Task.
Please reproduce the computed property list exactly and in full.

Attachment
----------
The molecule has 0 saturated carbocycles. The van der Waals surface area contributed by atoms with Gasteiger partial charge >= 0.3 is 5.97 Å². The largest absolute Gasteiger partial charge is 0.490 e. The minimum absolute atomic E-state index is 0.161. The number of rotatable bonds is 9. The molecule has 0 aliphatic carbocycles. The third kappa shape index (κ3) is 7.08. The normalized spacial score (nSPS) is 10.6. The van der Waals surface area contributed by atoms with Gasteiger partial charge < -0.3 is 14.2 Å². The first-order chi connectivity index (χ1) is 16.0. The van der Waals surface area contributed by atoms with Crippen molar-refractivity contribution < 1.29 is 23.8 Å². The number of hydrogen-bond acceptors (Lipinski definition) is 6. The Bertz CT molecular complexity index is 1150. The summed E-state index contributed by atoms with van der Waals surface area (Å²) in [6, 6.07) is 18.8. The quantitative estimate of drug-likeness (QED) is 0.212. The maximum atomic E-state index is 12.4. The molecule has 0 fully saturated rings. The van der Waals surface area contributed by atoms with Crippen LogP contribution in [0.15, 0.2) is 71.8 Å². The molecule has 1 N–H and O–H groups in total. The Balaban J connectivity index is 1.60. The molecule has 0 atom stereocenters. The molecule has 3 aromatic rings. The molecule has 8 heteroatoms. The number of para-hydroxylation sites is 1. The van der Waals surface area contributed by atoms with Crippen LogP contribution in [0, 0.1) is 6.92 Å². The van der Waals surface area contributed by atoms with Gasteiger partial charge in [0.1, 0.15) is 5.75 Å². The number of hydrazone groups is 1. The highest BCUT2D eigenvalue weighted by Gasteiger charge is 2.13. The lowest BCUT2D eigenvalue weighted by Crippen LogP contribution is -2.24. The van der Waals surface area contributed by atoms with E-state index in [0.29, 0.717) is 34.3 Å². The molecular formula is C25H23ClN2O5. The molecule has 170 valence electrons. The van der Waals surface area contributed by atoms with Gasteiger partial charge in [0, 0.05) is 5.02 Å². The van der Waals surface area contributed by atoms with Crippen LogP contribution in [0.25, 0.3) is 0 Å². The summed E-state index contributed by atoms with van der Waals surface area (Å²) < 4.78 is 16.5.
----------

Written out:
The molecule has 0 saturated carbocycles. The van der Waals surface area contributed by atoms with Gasteiger partial charge >= 0.3 is 5.97 Å². The largest absolute Gasteiger partial charge is 0.490 e. The minimum absolute atomic E-state index is 0.161. The number of rotatable bonds is 9. The molecule has 0 aliphatic carbocycles. The third kappa shape index (κ3) is 7.08. The normalized spacial score (nSPS) is 10.6. The van der Waals surface area contributed by atoms with Gasteiger partial charge < -0.3 is 14.2 Å². The first-order chi connectivity index (χ1) is 16.0. The van der Waals surface area contributed by atoms with Crippen molar-refractivity contribution < 1.29 is 23.8 Å². The number of hydrogen-bond acceptors (Lipinski definition) is 6. The Bertz CT molecular complexity index is 1150. The summed E-state index contributed by atoms with van der Waals surface area (Å²) in [6, 6.07) is 18.8. The quantitative estimate of drug-likeness (QED) is 0.212. The maximum atomic E-state index is 12.4. The molecule has 0 fully saturated rings. The van der Waals surface area contributed by atoms with Crippen LogP contribution in [0.15, 0.2) is 71.8 Å². The molecule has 1 N–H and O–H groups in total. The Balaban J connectivity index is 1.60. The molecule has 0 atom stereocenters. The molecule has 3 aromatic rings. The molecule has 8 heteroatoms. The number of para-hydroxylation sites is 1. The van der Waals surface area contributed by atoms with Crippen LogP contribution in [0, 0.1) is 6.92 Å². The van der Waals surface area contributed by atoms with Gasteiger partial charge in [0.1, 0.15) is 5.75 Å². The number of hydrazone groups is 1. The highest BCUT2D eigenvalue weighted by Gasteiger charge is 2.13. The lowest BCUT2D eigenvalue weighted by Crippen LogP contribution is -2.24. The van der Waals surface area contributed by atoms with E-state index in [0.29, 0.717) is 34.3 Å². The molecular formula is C25H23ClN2O5. The molecule has 170 valence electrons. The van der Waals surface area contributed by atoms with Gasteiger partial charge in [0, 0.05) is 5.02 Å². The van der Waals surface area contributed by atoms with Crippen LogP contribution in [0.25, 0.3) is 0 Å². The summed E-state index contributed by atoms with van der Waals surface area (Å²) < 4.78 is 16.5.